Communities in Ejere and Gonde, central Ethiopia, are storing their best seeds in local seed banks. These communities are taking steps to be independent of seed companies, and exercise full control over seeds that have taken generations to develop.
Many of the world’s original wheat and barley varieties were cultivated in Ethiopia, largely by women farmers. In recent decades, Ethiopian farmers have begun to substitute their own varieties for “modern” varieties developed with a focus on higher yields. With climate change and new fungal diseases such as UG99, farmers in Ethiopia are looking not only for yield but also for genetic diversity and adaptability. These are traits found in abundance in local traditional seed varieties. The Addis Ababa-based NGO Ethio-Organic Seed Action, or EOSA, is helping them out, supported by USC Canada.
The seed bank in Ejere is housed in a sturdy building of metal and cement. Inside, seeds from dozens of varieties of legumes, pulses and cereals are stored in dark, tightly sealed, polypropylene bottles. The seed bank operates much like any other bank. Farmers grow crops that yield seed, some of which is stored in the bank. Member farmers can choose to withdraw seeds. But at the next harvest, they must re-deposit more seed than they borrowed. The most valuable banked seeds are those which are resistant to disease or drought.
Birtukan Kabede is secretary of Ejere’s seed bank. Laughing, she says, “Our seed bank is very good. It helps poor farmers. I am very happy.”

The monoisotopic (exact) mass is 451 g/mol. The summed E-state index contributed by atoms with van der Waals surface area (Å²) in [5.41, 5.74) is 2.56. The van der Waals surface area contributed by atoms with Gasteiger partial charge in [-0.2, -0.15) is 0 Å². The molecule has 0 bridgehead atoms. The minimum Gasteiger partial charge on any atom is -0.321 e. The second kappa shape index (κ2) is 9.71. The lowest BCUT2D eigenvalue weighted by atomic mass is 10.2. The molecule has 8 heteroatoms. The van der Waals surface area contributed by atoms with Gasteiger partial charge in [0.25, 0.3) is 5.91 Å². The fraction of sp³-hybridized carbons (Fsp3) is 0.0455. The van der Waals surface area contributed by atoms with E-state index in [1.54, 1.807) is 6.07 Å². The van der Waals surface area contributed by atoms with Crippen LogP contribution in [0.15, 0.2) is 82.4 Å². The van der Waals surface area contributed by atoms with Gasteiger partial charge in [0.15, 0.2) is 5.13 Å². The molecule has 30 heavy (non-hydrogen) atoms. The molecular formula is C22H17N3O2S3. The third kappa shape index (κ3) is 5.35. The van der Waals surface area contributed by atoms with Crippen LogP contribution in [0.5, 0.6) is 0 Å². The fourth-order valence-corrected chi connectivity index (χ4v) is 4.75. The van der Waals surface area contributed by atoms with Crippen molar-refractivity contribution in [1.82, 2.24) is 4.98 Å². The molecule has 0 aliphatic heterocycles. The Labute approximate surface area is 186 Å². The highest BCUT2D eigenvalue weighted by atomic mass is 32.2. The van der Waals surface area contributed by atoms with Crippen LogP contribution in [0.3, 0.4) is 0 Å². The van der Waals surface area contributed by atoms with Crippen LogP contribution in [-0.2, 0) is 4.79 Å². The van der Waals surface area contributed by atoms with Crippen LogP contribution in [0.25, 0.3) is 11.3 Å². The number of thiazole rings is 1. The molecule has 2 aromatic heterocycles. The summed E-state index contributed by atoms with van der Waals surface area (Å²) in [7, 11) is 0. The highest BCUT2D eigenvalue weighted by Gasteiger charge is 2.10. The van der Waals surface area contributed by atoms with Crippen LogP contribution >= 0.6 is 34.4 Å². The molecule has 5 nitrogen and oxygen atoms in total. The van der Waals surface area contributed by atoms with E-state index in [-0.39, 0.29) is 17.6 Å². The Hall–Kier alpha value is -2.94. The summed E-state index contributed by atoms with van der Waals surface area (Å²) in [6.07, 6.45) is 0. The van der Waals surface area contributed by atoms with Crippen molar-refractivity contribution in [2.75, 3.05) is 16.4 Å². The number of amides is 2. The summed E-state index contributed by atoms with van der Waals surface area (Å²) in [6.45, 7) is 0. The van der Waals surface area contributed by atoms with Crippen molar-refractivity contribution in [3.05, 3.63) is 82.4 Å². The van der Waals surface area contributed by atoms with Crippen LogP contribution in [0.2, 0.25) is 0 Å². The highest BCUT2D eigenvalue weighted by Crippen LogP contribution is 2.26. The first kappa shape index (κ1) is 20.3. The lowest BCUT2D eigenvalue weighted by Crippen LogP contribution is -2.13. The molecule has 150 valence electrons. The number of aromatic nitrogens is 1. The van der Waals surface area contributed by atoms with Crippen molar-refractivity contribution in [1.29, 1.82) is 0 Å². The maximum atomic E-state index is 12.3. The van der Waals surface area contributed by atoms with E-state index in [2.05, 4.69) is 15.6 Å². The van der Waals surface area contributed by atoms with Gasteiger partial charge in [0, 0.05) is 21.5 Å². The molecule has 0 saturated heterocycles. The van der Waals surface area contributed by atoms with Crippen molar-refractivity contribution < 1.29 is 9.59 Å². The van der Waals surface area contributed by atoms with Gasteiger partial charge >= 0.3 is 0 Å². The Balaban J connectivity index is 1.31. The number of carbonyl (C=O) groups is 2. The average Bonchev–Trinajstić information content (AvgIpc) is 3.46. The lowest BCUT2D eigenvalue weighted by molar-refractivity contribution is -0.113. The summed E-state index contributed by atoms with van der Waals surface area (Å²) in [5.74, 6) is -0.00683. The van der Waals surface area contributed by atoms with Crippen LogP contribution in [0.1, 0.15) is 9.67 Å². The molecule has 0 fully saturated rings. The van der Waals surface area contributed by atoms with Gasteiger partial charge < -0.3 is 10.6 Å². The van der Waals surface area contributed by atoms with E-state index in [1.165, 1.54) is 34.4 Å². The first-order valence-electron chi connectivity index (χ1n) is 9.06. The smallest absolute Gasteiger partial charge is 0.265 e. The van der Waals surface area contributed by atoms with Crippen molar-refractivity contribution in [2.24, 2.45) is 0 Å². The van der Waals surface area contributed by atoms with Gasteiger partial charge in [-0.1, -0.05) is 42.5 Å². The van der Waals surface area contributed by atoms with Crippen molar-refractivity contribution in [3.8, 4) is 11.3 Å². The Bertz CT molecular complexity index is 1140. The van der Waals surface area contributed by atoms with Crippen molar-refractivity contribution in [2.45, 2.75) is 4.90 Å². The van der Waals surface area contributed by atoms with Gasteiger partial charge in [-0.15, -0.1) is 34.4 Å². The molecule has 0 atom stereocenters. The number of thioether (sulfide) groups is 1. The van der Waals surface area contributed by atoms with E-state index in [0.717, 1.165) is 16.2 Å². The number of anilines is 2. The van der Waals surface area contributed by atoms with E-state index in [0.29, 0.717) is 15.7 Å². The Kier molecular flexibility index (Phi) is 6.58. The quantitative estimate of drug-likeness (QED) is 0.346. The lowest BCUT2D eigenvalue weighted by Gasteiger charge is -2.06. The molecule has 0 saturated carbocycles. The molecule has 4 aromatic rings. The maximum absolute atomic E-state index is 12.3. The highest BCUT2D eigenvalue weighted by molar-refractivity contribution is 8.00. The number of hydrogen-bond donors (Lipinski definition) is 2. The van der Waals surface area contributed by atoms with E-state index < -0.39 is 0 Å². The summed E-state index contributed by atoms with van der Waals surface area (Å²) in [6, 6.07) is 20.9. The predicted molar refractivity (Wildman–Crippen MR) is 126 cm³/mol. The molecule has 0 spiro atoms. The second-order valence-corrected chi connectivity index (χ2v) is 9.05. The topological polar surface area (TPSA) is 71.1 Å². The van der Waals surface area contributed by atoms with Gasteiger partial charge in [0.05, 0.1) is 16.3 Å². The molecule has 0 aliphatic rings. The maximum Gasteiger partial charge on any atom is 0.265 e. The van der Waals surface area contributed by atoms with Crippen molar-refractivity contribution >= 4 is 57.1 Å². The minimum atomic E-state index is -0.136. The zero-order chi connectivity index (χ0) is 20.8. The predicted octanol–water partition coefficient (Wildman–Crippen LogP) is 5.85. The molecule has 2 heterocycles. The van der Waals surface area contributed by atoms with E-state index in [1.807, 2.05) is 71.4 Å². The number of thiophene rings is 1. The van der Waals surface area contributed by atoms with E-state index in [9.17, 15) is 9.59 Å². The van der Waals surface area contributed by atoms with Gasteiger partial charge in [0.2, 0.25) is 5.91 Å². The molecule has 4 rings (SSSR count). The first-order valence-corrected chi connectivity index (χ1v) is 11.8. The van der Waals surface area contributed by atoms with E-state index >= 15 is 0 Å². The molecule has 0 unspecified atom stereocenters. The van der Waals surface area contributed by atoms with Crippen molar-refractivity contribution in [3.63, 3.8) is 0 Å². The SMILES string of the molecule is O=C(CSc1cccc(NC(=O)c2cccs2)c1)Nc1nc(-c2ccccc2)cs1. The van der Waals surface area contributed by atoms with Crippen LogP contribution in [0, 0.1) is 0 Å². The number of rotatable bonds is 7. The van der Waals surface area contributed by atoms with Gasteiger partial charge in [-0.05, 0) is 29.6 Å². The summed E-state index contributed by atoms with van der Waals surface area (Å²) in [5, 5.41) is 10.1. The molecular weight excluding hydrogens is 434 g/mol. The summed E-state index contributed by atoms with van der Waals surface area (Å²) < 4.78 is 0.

But Ethiopian farmers aren’t just banking their seeds. They are expanding the diversity of the crop varieties they use. They are also comparing traditional farmers’ varieties with so-called “modern” or “improved” seeds. A half hour’s drive from Ejere, in fields overlooking Ethiopia’s parched Rift Valley, several hundred men and women are growing traditional varieties of wheat alongside modern higher-yielding varieties. The modern seeds are from Ethiopia’s national laboratories. Ganene Gezu works with EOSA. He explains that farmers choose varieties with a wide range of traits. These days, they are especially interested in drought resistance, found in plants with a big or wide leaf area and deep green leaves.
A shed near the gene bank houses the research office. Its walls are covered with maps, bar charts, photos, and tables. A young man named Sisay Mercha sits at a desk writing. He explains how the farmers’ trials work. The farmers are organized into groups of five or ten and provided with seeds. The farmers then grow the seeds on their farms and observe them. He says, “[The farmers] collect and give us their data.”
The farmers’ variety selection trials attract visitors from the Ethiopian seed industry. Some traditional local varieties resist the UG99 wheat disease. The potential of these seeds is huge. If UG99 continues to spread, scientists will increasingly turn to communities like Ejere. Farmers there know they are preserving genetic treasures in their seed banks and their fields.
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